A standing forward fold is a great way to release and let go. Most forward folds have the theme of surrender, but a standing bend is passive, so the release is a little different.
In this Asana Lab I’m going to teach you Padungusthasana and Pada Hastasana. I’m showing them to together, so you can take your forward folds a little deeper if you would like.
Here’s how to do it:
Stand in Mountain Pose, and make sure your feet are together, and your body is strong.
Inhale while you jump the feet hip width apart.
Exhale fold forward as you lead with the heart. Keep the spine straight. Catch the big toes with the peace fingers. Bending the knees if you need to is fine!
Inhale as you lift the head, look forward, straighten the arms as you’re holding your toes. Extend the torso as you straighten the spine. Bring your hips forward.
Exhale as you fold forward to take the expression of the posture. Drop the head and look towards the nose. Keep the back straight. Hold for five or more breaths.
Inhale as you lift the head, look forward, straighten the arms as you’re holding your toes, and extend the torso as you straighten the spine. Place the palms under the feet so that the toes meet the wrists. This counteracts the wrist position since this comes directly after Sun Salutations. It helps to balance and release pressure from being in the opposite position for so long.
Exhale as you fold forward. Drop the head and look towards the nose. Hold for five or more breaths.
Inhale as you lift the head, look forward, straighten the arms as you’re stepping on the hands, and extend the torso as you straighten the spine.
Exhale as you release the hands and return to mountain pose or Samastitihi.
What to do while you’re holding the posture:
When you’re in both expressions of this posture, your goal is pretty much the same…
- Pull in the lower belly and try to fold even more with each exhale. Try to bring your belly towards your thighs, and your forehead towards your toes.
- Ground your feet and bring your hips forward. Don’t sit into your heels, but make sure the pressure is distributed evenly from the toes to the heel.
- The drishti or gaze is at the nose (nasagre). Drop your head and look towards your nose.
- Keep the back and spine straight the whole time.
- Pull up your knee caps, engage your quads, and keep those hamstrings safe!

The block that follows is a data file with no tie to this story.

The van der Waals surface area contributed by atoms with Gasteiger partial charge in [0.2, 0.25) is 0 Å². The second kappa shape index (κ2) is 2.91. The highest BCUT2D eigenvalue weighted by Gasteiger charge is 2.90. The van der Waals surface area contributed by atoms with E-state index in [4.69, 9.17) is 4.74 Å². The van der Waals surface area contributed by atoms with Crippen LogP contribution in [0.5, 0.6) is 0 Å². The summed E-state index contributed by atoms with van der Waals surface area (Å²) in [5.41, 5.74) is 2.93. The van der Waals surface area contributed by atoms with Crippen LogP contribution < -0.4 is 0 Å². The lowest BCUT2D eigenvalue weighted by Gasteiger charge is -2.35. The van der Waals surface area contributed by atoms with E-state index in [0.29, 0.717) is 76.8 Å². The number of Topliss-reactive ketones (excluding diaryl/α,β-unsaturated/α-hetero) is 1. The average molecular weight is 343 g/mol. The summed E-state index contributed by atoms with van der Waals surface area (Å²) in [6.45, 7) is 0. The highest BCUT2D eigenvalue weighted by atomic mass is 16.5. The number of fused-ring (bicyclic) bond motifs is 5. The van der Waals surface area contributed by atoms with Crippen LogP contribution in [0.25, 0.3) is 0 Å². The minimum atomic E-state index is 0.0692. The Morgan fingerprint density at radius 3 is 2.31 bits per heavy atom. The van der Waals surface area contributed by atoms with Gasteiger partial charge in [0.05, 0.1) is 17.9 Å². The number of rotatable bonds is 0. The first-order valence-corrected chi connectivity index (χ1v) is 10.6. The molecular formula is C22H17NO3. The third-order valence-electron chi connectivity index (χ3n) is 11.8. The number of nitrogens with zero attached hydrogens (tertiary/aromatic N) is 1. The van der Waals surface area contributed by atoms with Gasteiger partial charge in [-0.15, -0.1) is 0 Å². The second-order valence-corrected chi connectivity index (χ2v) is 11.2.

- If you need to bend your knees – do it!
- Stay folded. Don’t move the body back and forth with the breaths, but stay folded with the belly in, and try to take it deeper with each breath.
Bring the awareness to your hamstrings. Work on surrendering to release them rather than stretching. With every exhale surrender a little more. It will grow slowly, and it will feel lovely each time.
Bring the awareness to the lower back. Your lower body should be strong, but the upper body and lower back should be heavier as you passively let the fold release and deepen from the lower back.
Use opposition of force. As you clasp the fingers around your toes, pull up on the toes, as you press down with the big toes. The toes shouldn’t leave the ground. Don’t use your arms and biceps too much. You should be just catching the toes, and letting the body surrender from the torso and lower back to create the fold.
In Ashtanga Yoga, these two postures are taught together. Usually each posture is held for five breaths, but feel free to hold them as long as you need. It might take awhile to really become aware of how to let go, and then hold the posture with total surrender.
Make sure to pause to reflect on the physical feeling of being here. If you feel ready to go deeper, please do, but if your body is telling you to back off or slow down, then just be where you are, and try again tomorrow.
I also recommend taking this posture when you feel stress or anger coming on. If your boss just upset you, someone hurt your feelings, or you’re just having one of those days – just find a quiet spot and take three minutes for this posture!
Other meditative variations are to let go of the toes and grab the elbows, and let yourself hang. You can also release the arms and hands to the ground. Reach your arms around and hug your legs.
Now finish up. Come out slowly. Smile. Have fun!
Tell me how this posture worked for you? What variation did you take? Did you notice your back or your hamstrings were feeling tight? Did you have a hard time letting go? Tell me your experience in the comments!